A turf war over Arizona’s medical cannabis vaporizer market has spilled into the courts, with one multistate marijuana company suing another over an alleged smear campaign.
While the case itself may not be a particular milestone, it’s another hallmark of the industry’s emergence into an atmosphere where high-stakes litigation is commonplace.
The lawsuit is over a year old but was amended in early April to identify Colorado-based OpenVape, which has licenses and products in 11 states, as the primary defendant.
In the suit, Arizona-based Verde Dispensary and its vaporizer cartridge wing, Dream Steam, charge that OpenVape has “conducted itself like the tobacco companies of yesteryear, perpetrating an extensive campaign of misinformation in the marketplace.”
The plaintiffs allege in the complaint that OpenVape and several of its Arizona business partners “orchestrated a campaign of blatantly false advertising” with the intent of undercutting Dream Steam’s sales while expanding its own market share.
Verde is the Arizona arm of Harvest Inc., a marijuana company that also holds business licenses in Illinois, Maryland and Nevada; Dream Steam also produces vape cartridges in Nevada.
OpenVape attorney John Moynan said the lawsuit is “entirely without merit” and equated the complaint to a “financial shakedown.” He declined to comment on specifics of the suit, citing the ongoing nature of the litigation.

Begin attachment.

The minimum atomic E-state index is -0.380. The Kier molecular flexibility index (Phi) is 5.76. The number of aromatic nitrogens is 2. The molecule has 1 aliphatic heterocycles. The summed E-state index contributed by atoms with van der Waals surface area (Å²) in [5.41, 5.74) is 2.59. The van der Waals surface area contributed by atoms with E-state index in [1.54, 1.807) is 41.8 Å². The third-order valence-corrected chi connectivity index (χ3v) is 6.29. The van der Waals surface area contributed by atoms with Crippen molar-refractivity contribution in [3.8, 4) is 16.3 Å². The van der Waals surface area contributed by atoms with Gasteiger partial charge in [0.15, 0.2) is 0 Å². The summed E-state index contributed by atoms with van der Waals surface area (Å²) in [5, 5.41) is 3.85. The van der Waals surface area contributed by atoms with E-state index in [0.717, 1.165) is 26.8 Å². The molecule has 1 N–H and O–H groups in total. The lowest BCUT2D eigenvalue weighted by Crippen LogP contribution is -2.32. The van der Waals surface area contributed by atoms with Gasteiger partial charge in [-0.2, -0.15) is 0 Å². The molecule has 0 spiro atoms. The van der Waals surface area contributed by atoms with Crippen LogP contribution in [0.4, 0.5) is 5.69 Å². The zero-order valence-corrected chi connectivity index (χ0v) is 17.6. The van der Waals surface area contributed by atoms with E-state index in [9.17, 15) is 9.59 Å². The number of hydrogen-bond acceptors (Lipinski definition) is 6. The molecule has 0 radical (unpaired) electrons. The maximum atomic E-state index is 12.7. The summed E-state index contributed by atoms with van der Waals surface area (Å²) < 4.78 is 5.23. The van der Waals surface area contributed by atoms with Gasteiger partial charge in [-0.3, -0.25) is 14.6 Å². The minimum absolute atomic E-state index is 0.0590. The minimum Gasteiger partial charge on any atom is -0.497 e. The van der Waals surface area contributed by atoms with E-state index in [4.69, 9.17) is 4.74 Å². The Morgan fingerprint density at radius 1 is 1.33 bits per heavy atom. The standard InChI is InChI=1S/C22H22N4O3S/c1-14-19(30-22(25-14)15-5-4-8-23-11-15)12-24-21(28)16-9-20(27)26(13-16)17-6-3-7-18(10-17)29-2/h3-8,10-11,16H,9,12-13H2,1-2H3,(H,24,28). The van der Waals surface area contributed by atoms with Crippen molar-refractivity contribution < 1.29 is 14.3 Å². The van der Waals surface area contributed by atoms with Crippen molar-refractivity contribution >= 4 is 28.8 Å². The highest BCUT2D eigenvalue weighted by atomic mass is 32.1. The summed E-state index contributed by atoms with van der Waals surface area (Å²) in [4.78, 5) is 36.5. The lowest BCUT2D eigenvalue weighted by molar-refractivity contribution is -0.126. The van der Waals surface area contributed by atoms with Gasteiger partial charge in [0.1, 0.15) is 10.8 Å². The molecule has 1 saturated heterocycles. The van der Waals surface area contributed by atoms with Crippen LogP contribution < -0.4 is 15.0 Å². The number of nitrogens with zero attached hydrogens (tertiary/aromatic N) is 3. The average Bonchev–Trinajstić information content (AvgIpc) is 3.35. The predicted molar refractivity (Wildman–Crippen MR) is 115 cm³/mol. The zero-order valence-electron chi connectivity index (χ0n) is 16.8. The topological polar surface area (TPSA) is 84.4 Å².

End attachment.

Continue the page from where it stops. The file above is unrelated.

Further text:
Sign of things to come?
Defamation lawsuits are not uncommon in other industries, such as a 1990s legal battle between Pizza Hut and Papa John’s over wording in an advertisement that claimed Papa John’s used “better” ingredients.
And it’s likely civil cases involving cannabis will only become more common as the industry continues to expand nationally, said San Francisco attorney Katy Young, who specializes in marijuana business disputes.
“This is natural market behavior, that the first comers to the market want to keep out the newcomers, and they do so in a variety of ways, some of which are fair competition and some of which are unfair competition,” Young said of Dream Steam’s suit against OpenVape. “Both of those are a product of intense competition, and you will be seeing more and more intense competition in the cannabis industry as it grows across the country.”
The Dream Steam-OpenVape dispute centers on cutting agents used in the vaporizer cartridge production process. While Dream Steam uses refined coconut oil, OpenVape employs polyethylene glycol (PEG), an additive commonly used in electronic cigarettes.
Dream Steam alleges in its suit that OpenVape spread “defamatory statements” in 2015 and early 2016 about the safety of coconut oil as an additive to vaporizer cartridges, including that it can cause a form of pneumonia.
Such a claim “is simply false and intended to mislead consumers,” the suit states.
The lawsuit also asserts that OpenVape, through Arizona business associate Steve Cottrell, spread the misinformation through a website and Facebook page, both called Ganja Gossip (the website has been deactivated, but the lawsuit includes screen shots of the Facebook page). Cottrell and his brother Matt work for AZ Open, OpenVape’s sole product licensee in Arizona.